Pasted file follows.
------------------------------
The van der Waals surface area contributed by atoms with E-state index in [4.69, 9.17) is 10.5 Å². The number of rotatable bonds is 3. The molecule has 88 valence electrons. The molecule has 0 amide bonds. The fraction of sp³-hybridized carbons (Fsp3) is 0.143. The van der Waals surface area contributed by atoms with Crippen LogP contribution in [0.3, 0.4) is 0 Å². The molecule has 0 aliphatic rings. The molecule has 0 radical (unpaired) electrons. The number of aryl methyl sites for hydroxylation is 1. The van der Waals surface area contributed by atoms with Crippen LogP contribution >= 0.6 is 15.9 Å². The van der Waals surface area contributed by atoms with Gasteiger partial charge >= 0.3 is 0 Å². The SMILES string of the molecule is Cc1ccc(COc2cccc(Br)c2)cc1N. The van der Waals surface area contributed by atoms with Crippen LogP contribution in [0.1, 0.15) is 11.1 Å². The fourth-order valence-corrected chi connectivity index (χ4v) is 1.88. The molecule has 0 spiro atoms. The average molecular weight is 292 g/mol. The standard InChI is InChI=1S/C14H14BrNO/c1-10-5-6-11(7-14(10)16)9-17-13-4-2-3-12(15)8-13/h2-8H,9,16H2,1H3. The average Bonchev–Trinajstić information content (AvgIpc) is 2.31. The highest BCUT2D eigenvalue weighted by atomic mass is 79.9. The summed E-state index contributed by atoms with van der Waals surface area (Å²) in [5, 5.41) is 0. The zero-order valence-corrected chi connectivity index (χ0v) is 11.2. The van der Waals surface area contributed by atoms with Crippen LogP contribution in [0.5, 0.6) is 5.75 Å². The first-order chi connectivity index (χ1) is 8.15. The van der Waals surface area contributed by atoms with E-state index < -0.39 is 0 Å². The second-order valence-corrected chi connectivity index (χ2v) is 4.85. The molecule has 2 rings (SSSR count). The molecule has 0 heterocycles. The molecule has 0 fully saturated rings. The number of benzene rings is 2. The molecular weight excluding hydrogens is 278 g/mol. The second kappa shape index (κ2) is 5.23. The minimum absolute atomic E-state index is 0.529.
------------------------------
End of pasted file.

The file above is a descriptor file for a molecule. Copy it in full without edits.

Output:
The van der Waals surface area contributed by atoms with E-state index in [4.69, 9.17) is 10.5 Å². The number of rotatable bonds is 3. The molecule has 88 valence electrons. The molecule has 0 amide bonds. The fraction of sp³-hybridized carbons (Fsp3) is 0.143. The van der Waals surface area contributed by atoms with Crippen LogP contribution in [0.3, 0.4) is 0 Å². The molecule has 0 aliphatic rings. The molecule has 0 radical (unpaired) electrons. The number of aryl methyl sites for hydroxylation is 1. The van der Waals surface area contributed by atoms with Crippen LogP contribution >= 0.6 is 15.9 Å². The van der Waals surface area contributed by atoms with Gasteiger partial charge >= 0.3 is 0 Å². The SMILES string of the molecule is Cc1ccc(COc2cccc(Br)c2)cc1N. The van der Waals surface area contributed by atoms with Crippen LogP contribution in [0.1, 0.15) is 11.1 Å². The fourth-order valence-corrected chi connectivity index (χ4v) is 1.88. The molecule has 0 spiro atoms. The average molecular weight is 292 g/mol. The standard InChI is InChI=1S/C14H14BrNO/c1-10-5-6-11(7-14(10)16)9-17-13-4-2-3-12(15)8-13/h2-8H,9,16H2,1H3. The average Bonchev–Trinajstić information content (AvgIpc) is 2.31. The highest BCUT2D eigenvalue weighted by atomic mass is 79.9. The summed E-state index contributed by atoms with van der Waals surface area (Å²) in [5, 5.41) is 0. The zero-order valence-corrected chi connectivity index (χ0v) is 11.2. The van der Waals surface area contributed by atoms with Crippen LogP contribution in [0.5, 0.6) is 5.75 Å². The first-order chi connectivity index (χ1) is 8.15. The van der Waals surface area contributed by atoms with E-state index < -0.39 is 0 Å². The second-order valence-corrected chi connectivity index (χ2v) is 4.85. The molecule has 2 rings (SSSR count). The molecule has 0 heterocycles. The molecule has 0 fully saturated rings. The number of benzene rings is 2. The molecular weight excluding hydrogens is 278 g/mol. The second kappa shape index (κ2) is 5.23. The minimum absolute atomic E-state index is 0.529.